Bad Fire Doors Can Cause Deaths

The taller the building, the more likely poor maintenance of fire doors can turn the entire structure into a massive chimney, funneling dangerous smoke and fumes far beyond the source of the fire. When fire doors intended to seal off circulation between floors are bad, they create the hazard rather than protecting against it.

By Rebecca Martin

The Bronx fire this week that took the lives of 17 people highlights the continuing concerns over the airflow dynamics of multi-story residential buildings. The fire began when a space heater burst into flames in one of the apartments. However, while the fire itself did not spread rapidly, two broken doors floors apart drew the resulting smoke in and upward much like a chimney flue. The resulting rapid distribution of smoke led to the resulting deaths. This kind of deaths from substandard housing is not an isolated issue in the New York Metropolitan area. 

Bad fire doors

Bad fire doors change the circulation patterns of smoke, changing a building’s air pressurization in ways that can turn an entire building into a chimney, funneling smoke far from the source of the fire.

Fire Door Malfunction

Residents had fled through a third floor door into the stairwell. The door featured a self-closing mechanism which malfunctioned. Another open door on the fifteenth floor drew the fire upward. Contributing to the situation was a resident population used to false alarms and other malfunctions in the building where alternative and dangerous solutions to heating problems were common. Space heaters and improper use of stoves were not uncommon during colder weather. The building was also unequipped with a sprinkler system which was not required.

Visibility was also an issue for those attempting to flee the building via the stairwell. Tragically, bodies in the stairwell also contributed to the difficulty in fleeing the smoke.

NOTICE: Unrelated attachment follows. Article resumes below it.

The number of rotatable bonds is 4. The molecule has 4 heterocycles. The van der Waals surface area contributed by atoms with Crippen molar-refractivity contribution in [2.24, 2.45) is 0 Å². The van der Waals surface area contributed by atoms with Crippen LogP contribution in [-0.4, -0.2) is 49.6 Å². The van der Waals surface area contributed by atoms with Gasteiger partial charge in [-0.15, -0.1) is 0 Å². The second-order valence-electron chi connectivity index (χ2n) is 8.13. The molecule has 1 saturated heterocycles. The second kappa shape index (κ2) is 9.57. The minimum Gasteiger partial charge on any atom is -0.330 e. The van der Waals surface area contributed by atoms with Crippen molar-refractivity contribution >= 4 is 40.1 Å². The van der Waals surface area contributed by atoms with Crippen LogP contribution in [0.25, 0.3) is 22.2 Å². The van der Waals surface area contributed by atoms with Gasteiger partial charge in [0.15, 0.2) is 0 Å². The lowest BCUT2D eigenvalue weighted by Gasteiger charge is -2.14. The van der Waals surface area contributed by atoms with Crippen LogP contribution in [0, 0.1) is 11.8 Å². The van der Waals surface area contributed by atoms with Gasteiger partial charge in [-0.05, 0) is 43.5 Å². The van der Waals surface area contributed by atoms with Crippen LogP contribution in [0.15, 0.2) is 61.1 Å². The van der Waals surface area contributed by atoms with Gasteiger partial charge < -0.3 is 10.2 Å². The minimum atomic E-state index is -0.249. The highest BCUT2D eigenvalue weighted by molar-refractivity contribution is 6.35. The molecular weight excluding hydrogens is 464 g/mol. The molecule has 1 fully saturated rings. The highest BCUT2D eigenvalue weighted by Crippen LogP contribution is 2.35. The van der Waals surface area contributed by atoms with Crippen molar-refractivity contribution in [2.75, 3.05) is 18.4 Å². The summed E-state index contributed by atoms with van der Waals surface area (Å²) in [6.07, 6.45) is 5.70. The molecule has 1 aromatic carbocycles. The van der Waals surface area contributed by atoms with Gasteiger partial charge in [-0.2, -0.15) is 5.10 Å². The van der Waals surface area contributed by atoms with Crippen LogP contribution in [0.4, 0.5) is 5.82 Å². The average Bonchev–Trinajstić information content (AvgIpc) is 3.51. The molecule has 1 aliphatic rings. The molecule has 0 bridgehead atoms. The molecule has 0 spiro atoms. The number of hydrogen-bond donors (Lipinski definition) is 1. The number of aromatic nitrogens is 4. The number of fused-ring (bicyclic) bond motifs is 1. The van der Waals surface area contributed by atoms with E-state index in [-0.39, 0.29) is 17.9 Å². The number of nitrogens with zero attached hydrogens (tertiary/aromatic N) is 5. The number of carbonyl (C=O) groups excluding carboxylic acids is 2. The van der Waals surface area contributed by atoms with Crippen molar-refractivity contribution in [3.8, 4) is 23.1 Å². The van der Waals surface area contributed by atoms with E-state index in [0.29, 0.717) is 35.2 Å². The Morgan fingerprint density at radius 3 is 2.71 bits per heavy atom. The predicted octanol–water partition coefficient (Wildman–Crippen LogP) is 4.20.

Several complaints had previously been filed about lack of adequate heating in the building and several citations over the failure of self-closing fire doors had previously been issued. Judith Goldiner, attorney in charge of the civil law reform unit oat the Legal Aid Society, involved in helping tenants find new homes, maintains this is usually a problem with older buildings yet that this particular building was in comparatively good repair.

“That’s why it’s so surprising that this happened,”

Yet there should be nothing surprising about this event. The particular problems associated with multi-story buildings are well known. Most of the deaths associated with fires in multi-story residential buildings are caused by smoke rising in just such a way as to create a flue effect.  A published study from Warsaw, Poland last year found several problems intrinsic to multi-story structures.

Fire Doors are Meant to Seal Smoke and Flames

Not only was smoke determined to be the leading cause of fatalities, this risk increased with the height of the building. They also determined that smoke could rise through stairways and elevator shafts. Bad fire doors are often a big contributing factor. 40% of fatalities in such cases were due to the toxic gases that accompany a fire, such as carbon monoxide or hydrogen cyanide. This increased the risk to firefighters responding to the scene of a high rise fire.

Upon examination of the airflow in medium-rise buildings there are other factors at work. The integrity of the stairwell itself, as well as a lack of other air sources can contribute to the flue-like function such as occurred in the Bronx fire. Simulations in this study showed stairwells could fill with smoke within 60 seconds, obviously impacting the amount of time that one could evacuate safely. As a result, evacuation plans need to be based on the actual conditions present at the scene.

This particular study concluded: